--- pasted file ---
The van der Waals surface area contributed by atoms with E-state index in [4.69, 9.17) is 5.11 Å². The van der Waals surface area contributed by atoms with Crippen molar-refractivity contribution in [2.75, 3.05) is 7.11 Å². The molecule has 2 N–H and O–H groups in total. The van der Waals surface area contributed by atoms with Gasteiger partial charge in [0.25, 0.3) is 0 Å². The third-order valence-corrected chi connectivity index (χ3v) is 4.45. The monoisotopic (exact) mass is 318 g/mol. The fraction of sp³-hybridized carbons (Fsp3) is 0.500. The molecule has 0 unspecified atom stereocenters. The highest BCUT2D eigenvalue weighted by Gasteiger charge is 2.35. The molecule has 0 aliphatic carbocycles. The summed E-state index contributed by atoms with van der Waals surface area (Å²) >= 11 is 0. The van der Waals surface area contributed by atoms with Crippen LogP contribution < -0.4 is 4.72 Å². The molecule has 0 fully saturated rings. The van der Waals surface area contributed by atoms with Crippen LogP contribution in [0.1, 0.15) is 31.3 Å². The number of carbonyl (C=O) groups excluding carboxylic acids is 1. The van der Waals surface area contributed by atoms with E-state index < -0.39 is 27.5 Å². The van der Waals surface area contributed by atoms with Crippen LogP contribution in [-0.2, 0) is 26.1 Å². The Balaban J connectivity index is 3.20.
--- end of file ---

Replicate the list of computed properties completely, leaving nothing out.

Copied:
The van der Waals surface area contributed by atoms with E-state index in [4.69, 9.17) is 5.11 Å². The van der Waals surface area contributed by atoms with Crippen molar-refractivity contribution in [2.75, 3.05) is 7.11 Å². The molecule has 2 N–H and O–H groups in total. The van der Waals surface area contributed by atoms with Gasteiger partial charge in [0.25, 0.3) is 0 Å². The third-order valence-corrected chi connectivity index (χ3v) is 4.45. The monoisotopic (exact) mass is 318 g/mol. The fraction of sp³-hybridized carbons (Fsp3) is 0.500. The molecule has 0 unspecified atom stereocenters. The highest BCUT2D eigenvalue weighted by Gasteiger charge is 2.35. The molecule has 0 aliphatic carbocycles. The summed E-state index contributed by atoms with van der Waals surface area (Å²) >= 11 is 0. The van der Waals surface area contributed by atoms with Crippen LogP contribution < -0.4 is 4.72 Å². The molecule has 0 fully saturated rings. The van der Waals surface area contributed by atoms with Crippen LogP contribution in [0.1, 0.15) is 31.3 Å². The number of carbonyl (C=O) groups excluding carboxylic acids is 1. The van der Waals surface area contributed by atoms with E-state index < -0.39 is 27.5 Å². The van der Waals surface area contributed by atoms with Crippen LogP contribution in [-0.2, 0) is 26.1 Å². The Balaban J connectivity index is 3.20.